“Agatha made it for me. She knows her stuff,” Sarah said, turning around so we could admire her further. “Oh, before I forget: Ysabeau called. Matthew should ignore all the cars parked along the drive and come straight up to the door. They’ve saved a place for you in the courtyard.”

“Cars? Parked along the drive?” I looked at Matthew in shock.

“Marcus thought it might be a good idea to have some of the knights present,” he said smoothly.

“Why?” My stomach somersaulted as my instincts warned me that all was not as it seemed.

“In case the Congregation decides to take exception to the event,” Matthew said. His eyes met mine, cool and tranquil as a summer sea.

In spite of Ysabeau’s warning, nothing could possibly have prepared me for the enthusiastic welcome we received. Marcus had transformed Sept-Tours into Camelot, with flags and banners twisting in the stiff December breeze, their bright colors standing out against both the snow and the dark local basalt. Atop the square keep, the de Clermont family’s black-and-silver standard with the ouroboros on it had been topped by a large square flag bearing the great seal of the Knights of Lazarus.

The two pieces of silk flapped on the same pole, extending the height of the already tall tower by nearly thirty feet.

“Well, if the Congregation didn’t know something was happening before, they do now,” I said, looking at the spectacle.

“There didn’t seem much point in hiding it,” Matthew said. “We shall start as we intend to go on.

And that means we aren’t going to hide the children from the truth—or the rest of the world.”

I nodded and took his hand in mine.

When Matthew pulled in to the courtyard, it was filled with well-wishers. He carefully navigated the car among the throngs, occasionally stopping by an old friend who wanted to shake his hand and congratulate us on our good fortune. He slammed on the brakes hard, however, when he saw Chris Roberts standing with a large grin on his face and a silver tankard in his hand.

“Hey!” Chris banged on the window with the tankard. “I want to see my goddaughter. Now.”

“Hello, Chris! I didn’t realize you were coming,” Sarah said, lowering the window and giving him a kiss.

“I’m a knight. I have to be here.” Chris’s grin grew.

“So I’ve been told,” Sarah said. There had been other warmblooded members before Chris—Walter Raleigh and Henry Percy to name just two—but I had never thought to count my best friend among them.

“Yep. I’m going to make my students call me Sir Christopher next semester,” Chris said.

“Better that than St. Christopher,” said a piercing soprano voice. Miriam grinned, her hands on her hips. The pose showed off the T-shirt she was wearing under a demure navy blazer. It, too, was navy and had SCIENCE: RUINING EVERYTHING SINCE 1543 spelled out across the chest along with a unicorn, an Aristotelian depiction of the heavens, and the outline of God and Adam from Michelangelo’s Sistine Chapel. A red bar sinister obliterated each image.

“Hello, Miriam!” I waved.

“Park the car so we can see the sprogs,” she demanded.

Matthew obliged, but when a crowd started to form, he said that the babies needed to be out of the cold and beat a hasty retreat into the kitchen, armed with a diaper bag and using Philip as a shield.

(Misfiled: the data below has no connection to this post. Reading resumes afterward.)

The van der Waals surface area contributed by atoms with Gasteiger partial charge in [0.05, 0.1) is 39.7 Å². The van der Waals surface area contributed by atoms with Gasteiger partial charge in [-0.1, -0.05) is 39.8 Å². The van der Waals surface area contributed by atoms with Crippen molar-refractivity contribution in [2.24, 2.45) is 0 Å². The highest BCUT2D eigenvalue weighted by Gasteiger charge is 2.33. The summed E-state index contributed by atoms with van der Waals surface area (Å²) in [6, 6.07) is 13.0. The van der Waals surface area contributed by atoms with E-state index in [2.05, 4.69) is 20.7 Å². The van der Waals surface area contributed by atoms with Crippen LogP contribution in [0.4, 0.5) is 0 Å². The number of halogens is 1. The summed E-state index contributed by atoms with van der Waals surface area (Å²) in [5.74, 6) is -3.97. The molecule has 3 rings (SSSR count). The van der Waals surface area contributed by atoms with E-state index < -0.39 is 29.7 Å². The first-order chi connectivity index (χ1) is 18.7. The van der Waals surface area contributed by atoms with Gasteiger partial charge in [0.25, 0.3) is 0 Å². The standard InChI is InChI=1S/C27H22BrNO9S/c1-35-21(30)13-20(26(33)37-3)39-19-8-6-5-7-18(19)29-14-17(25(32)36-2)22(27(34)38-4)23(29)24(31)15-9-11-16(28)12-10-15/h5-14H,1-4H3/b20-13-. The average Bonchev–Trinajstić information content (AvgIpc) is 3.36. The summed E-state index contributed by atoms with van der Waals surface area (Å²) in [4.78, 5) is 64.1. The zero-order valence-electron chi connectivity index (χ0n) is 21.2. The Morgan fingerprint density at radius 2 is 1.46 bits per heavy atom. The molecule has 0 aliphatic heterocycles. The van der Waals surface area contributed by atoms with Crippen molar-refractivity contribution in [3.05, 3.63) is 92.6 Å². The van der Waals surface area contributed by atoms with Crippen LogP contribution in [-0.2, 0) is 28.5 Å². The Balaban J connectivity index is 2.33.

“How many people are here?” I asked Fernando. We had passed dozens of parked cars.

“At least a hundred,” he replied. “I haven’t stopped to count.”

Based on the feverish preparations in the kitchen, there were more than a few warmbloods in attendance. I saw a stuffed goose go into the oven and a pig come out of it, ready to be basted with wine and herbs. My mouth watered at the aromas.

Shortly before eleven in the morning, the church bells in Saint-Lucien pealed. By that time Sarah and I had changed the twins into matching white gowns made of silk and lace and little caps sewn by Marthe and Victoire. They looked every inch sixteenth-century babies. We bundled them into blankets and made our way downstairs.

It was then that the ceremonies took an unexpected turn. Sarah climbed into one of the family’s ATVs with Ysabeau, and Marcus directed us to the Range Rover. Once we were strapped in, Marcus drove us not to the church but to the goddess’s temple on the mountain.

My eyes filled at the sight of the well-wishers gathered beneath the oak and cypress. Only some of the faces were familiar to me, but Matthew recognized far more. I spotted Sophie and Margaret, with Nathaniel by their side. Agatha Wilson was there, too, looking at me vaguely as though she recognized but wasn’t able to place me. Amira and Hamish stood together, both looking slightly overwhelmed by all the ceremony. But it was the dozens of unfamiliar vampires present who surprised me most. Their stares were cold and curious, but not malicious.

“What is this about?” I asked Matthew when he opened my door.

“I thought we should divide the ceremony into two parts: a pagan naming ceremony here, and a Christian baptism at the church,” he explained. “That way Emily could be a part of the babies’ day.”

Matthew’s thoughtfulness—and his efforts to remember Em—rendered me temporarily mute. I knew he was always hatching plans and conducting business while I slept. I hadn’t imagined his nocturnal work included overseeing the arrangements for the christening.

“Is it all right, mon coeur?” he asked, anxious at my silence. “I wanted it to be a surprise.”

“It’s perfect,” I said when I was able. “And it will mean so much to Sarah.”

The guests formed a circle around the ancient altar dedicated to the goddess. Sarah, Matthew, and I took our places within it. My aunt had anticipated that I wouldn’t remember a single word of any baby-naming ritual that I had ever witnessed or taken part in, and she was prepared to officiate. The ceremony was a simple but important moment in a young witch’s life, since it was a formal welcome into the community. But there was more to it than that, as Sarah knew.

“Welcome, friends and family of Diana and Matthew,” Sarah began, her cheeks pink with cold and excitement. “We are gathered here today to bestow upon their children the names that they will take with them as they go into the world. Among witches to call something by name is to recognize its power. By naming these children, we honor the goddess who entrusted them to our care and express gratitude for the gifts she has given them.”

Matthew and I had used a formula to come up with the babies’ names—and I had vetoed the vampire tradition of five first names in favor of an elemental foursome. With a hyphenated last name, that seemed ample. Each of the babies’ first names came from a grandparent. Their second name honored the de Clermont tradition of bestowing the names of archangels on members of the family. We took their third name from yet another grandparent. For the fourth and final name, we selected someone who had been important to their conception and birth.

No one knew the babies’ full names until now—except for Matthew, Sarah, and me.